The second edition of Wyman's Gardening Encyclopedia does not render the first edition obsolete. According to the foreward to the revised edition, many plant names have been changed to conform to a newly published reference for nomenclature changes have been made in recommendations regarding pesticides and herbicides, and a table of contents has been added. While it does not meet my criteria for a gardening book, Wyman's seems to be able to fulfill my and many other gardeners' need for a security blanket - a "definitive" reference for those terrible times when an answer is needed and fast. In my case, I referred to Wyman's when my spring orders were arriving and for the most part found it told me more or less what I wanted to know about cultural needs of the plants. However, a friend consulted it about a problem in pruning and found it too sparse and uninformative. But that is the trouble with one-volume encyclopedias generally. Another is that the compiler, however experienced and/or erudite (Wyman is horticulturist emeritus of the Arnold Arboretum) seems to try oh so hard to be even-minded and unopinionated. And when you do find an opinion (as Clematis tangutica is "certainly better than C. orientalis " but there is no listing for orientalis ), you are not told why. (Margery Fish, that delightful English garden writer, considers orientalis to be a splendid clematis with flowers as thick as an orange peel. Yum.) A Priceless Catalogue

The fourth of these. The White-Flower-Farm Garden Book, is not a garden book at all. It is an overblown, self-serving nursery catalogue with the prices left out and therfore less useful than the catalogue which it pretends not to be. Written by the pseudonymous Amos Pettingill, the owner of a nursery, it has the authority of the peddler of (his own) wares and is written is rather repulsive cutesy-pie language (a dwarf variety is called a "little fellow"). Among its greatest sins is listing the most limited number of varieties of a plant with the implication that they are the most desirable (and sometimes they are called the "best"), when in fact they are simply the ones that the nursery stocks and sells. Under anemones there is no listing for Japanese anemone, that glorious plant. Under japonica we learn that this means Japanese. We are told that phlox is pronounced "flocks." But we are not told that Mertensia virginica dies down and disappears after blooming, a vital bit of information for those unfamiliar with the plant. Certain plants are touted as being rare and difficult to come by except that they can be found . . . guess! at Litchfield (where the nursery is) and sometimes blatantly at White Flower Farm. This doesn't even have the pretty color pictures that Wayside Garden's catalogue gives you for less money.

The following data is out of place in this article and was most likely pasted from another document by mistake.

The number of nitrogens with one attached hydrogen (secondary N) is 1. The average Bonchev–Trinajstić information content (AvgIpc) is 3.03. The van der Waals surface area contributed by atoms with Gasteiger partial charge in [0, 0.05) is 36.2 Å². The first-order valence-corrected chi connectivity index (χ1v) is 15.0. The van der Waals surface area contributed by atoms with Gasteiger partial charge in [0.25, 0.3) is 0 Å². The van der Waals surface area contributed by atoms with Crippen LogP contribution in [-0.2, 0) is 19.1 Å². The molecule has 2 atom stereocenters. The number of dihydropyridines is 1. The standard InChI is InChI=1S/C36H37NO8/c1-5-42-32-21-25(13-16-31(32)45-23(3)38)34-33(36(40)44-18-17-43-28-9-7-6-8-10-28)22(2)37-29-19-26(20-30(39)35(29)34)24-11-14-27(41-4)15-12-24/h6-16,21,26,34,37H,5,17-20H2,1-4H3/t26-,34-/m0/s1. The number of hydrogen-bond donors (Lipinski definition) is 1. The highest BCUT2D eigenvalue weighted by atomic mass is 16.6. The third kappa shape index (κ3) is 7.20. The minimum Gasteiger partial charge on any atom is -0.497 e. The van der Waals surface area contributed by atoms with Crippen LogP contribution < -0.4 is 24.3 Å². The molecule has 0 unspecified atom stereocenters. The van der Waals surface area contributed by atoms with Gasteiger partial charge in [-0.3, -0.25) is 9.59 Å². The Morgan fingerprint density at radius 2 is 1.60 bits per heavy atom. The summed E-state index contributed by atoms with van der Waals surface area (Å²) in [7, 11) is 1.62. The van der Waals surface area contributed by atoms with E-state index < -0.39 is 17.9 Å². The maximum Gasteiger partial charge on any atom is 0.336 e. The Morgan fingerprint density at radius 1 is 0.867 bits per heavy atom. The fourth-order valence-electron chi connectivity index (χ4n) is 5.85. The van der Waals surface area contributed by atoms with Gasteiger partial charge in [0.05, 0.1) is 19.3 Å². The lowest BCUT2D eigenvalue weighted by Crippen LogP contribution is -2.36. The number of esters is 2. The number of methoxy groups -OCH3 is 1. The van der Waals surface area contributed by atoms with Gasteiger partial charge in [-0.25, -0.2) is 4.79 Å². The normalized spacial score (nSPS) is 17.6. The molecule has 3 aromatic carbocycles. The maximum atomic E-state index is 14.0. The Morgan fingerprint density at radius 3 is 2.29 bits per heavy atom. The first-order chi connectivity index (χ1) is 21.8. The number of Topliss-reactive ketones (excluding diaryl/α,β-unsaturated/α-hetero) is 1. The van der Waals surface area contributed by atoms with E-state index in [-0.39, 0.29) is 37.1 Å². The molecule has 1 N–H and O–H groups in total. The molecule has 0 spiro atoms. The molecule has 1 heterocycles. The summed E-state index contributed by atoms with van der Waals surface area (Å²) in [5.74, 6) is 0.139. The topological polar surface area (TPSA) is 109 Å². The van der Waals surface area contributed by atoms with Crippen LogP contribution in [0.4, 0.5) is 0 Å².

Our Friend, the Weed

A City Herbal, one the two books about plant life, is subtitled, A Guide to the Lore, Legend, and Usefulness of Thirty-Four Plants That Grow Wild in the City. With recipes for breads, salads, seasonings, teas, dyes, cosmetics, potpouris, etc., etc. It is a book about weeds and it is terrific. Maida Silverman wrote it and did the lovely line drawings and she did the whole thing beautifully, seriously, without condescension. She tells you what you want to know and what you never thought you wanted to know but do. Each entry is a well-researched, interesting, straightforward essay. She tells where the plants are found. She gives their botanical descriptions. She loves them and she forces the gardener to look at an old enemy like the platain with wonder and appreciation. And she is no tourist, looking in from the outside. When she tells you that Mugwort (Artemisia vulgaris ) was considered by old herbalists to "comfort the braine," she adds, "I believe this to be true. On a hot summer day, when the noxious fumes and stagnant air in the city seem even more oppressive than usual, it really is a 'comfort' to crush a few leaves of the plant in one's hand and inhale the clean, pungent aroma." I had thought that this was to be a fine book if you lived in New York and found yourself on a spring day desperate for some focus to get yourself out of the apartment on a Sunday after you had finished the crossword puzzle. It is, and a whole lot more. Why Not Plumierias?

History of Popular Garden Plants From A To Z is the kind of book you wish you would find on the gardening shelf when you want to buy a book and don't know quite why or what for and then wished it told you more than it does. In addition to containing brief biographies of those wild adventurers, the great plant hunters, there are brief histories of plants, but sometimes too brief. Why, for example, if begonias were discovered in Mexico by a monk called Plumier are they named after Michel Begon, a French botanist who was also governor of Santo Domingo? Why aer bego ias not plumierias? Section three is a useful breakdown of generic names of the families in the plant world, specific epithets of plants in a family (what the author calls the Christain names - nanus is dwarf, scandens is a climbing, etc.) and the common names of plants (very useful since to find out about Bouncing Bet you would need to know to look under saponaria ). I also learned that St. Fiacre, who is thought to be the patron saint of gardeners, doesn't even have a tree, shrub or flower which carries his name. How sad.